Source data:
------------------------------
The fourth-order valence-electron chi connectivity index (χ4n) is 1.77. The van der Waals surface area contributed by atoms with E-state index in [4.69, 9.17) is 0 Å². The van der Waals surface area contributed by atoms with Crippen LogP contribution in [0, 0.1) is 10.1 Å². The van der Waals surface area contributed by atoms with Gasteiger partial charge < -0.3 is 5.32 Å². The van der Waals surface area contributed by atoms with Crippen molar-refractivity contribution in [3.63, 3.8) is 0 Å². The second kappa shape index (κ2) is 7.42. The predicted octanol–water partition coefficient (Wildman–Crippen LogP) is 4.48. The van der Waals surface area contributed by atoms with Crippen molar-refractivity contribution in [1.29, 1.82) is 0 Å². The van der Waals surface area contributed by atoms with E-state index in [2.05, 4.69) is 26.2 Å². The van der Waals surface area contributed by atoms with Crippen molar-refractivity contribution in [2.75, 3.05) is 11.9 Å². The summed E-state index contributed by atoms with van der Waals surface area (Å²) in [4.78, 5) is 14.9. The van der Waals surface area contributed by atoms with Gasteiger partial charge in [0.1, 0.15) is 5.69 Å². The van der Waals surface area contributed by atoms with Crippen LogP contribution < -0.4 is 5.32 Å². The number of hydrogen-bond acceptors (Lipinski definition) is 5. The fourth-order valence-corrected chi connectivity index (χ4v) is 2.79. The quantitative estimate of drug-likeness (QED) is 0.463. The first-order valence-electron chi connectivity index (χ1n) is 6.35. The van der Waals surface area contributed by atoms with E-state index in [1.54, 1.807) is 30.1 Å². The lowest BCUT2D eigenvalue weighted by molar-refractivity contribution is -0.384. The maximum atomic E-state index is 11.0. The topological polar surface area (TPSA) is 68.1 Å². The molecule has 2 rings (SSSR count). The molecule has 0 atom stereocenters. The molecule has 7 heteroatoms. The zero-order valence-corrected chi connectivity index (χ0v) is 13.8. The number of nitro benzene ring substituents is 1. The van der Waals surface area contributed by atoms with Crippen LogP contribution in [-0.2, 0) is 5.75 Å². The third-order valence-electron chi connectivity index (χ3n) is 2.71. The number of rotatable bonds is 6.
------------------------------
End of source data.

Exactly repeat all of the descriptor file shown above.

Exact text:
The fourth-order valence-electron chi connectivity index (χ4n) is 1.77. The van der Waals surface area contributed by atoms with E-state index in [4.69, 9.17) is 0 Å². The van der Waals surface area contributed by atoms with Crippen LogP contribution in [0, 0.1) is 10.1 Å². The van der Waals surface area contributed by atoms with Gasteiger partial charge < -0.3 is 5.32 Å². The van der Waals surface area contributed by atoms with Crippen molar-refractivity contribution in [3.63, 3.8) is 0 Å². The second kappa shape index (κ2) is 7.42. The predicted octanol–water partition coefficient (Wildman–Crippen LogP) is 4.48. The van der Waals surface area contributed by atoms with Crippen molar-refractivity contribution in [1.29, 1.82) is 0 Å². The van der Waals surface area contributed by atoms with E-state index in [2.05, 4.69) is 26.2 Å². The van der Waals surface area contributed by atoms with Crippen molar-refractivity contribution in [2.75, 3.05) is 11.9 Å². The summed E-state index contributed by atoms with van der Waals surface area (Å²) in [4.78, 5) is 14.9. The van der Waals surface area contributed by atoms with Gasteiger partial charge in [0.1, 0.15) is 5.69 Å². The van der Waals surface area contributed by atoms with Crippen LogP contribution < -0.4 is 5.32 Å². The number of hydrogen-bond acceptors (Lipinski definition) is 5. The fourth-order valence-corrected chi connectivity index (χ4v) is 2.79. The quantitative estimate of drug-likeness (QED) is 0.463. The first-order valence-electron chi connectivity index (χ1n) is 6.35. The van der Waals surface area contributed by atoms with E-state index in [1.54, 1.807) is 30.1 Å². The lowest BCUT2D eigenvalue weighted by molar-refractivity contribution is -0.384. The maximum atomic E-state index is 11.0. The topological polar surface area (TPSA) is 68.1 Å². The molecule has 2 rings (SSSR count). The molecule has 0 atom stereocenters. The molecule has 7 heteroatoms. The zero-order valence-corrected chi connectivity index (χ0v) is 13.8. The number of nitro benzene ring substituents is 1. The van der Waals surface area contributed by atoms with Crippen LogP contribution in [-0.2, 0) is 5.75 Å². The third-order valence-electron chi connectivity index (χ3n) is 2.71. The number of rotatable bonds is 6.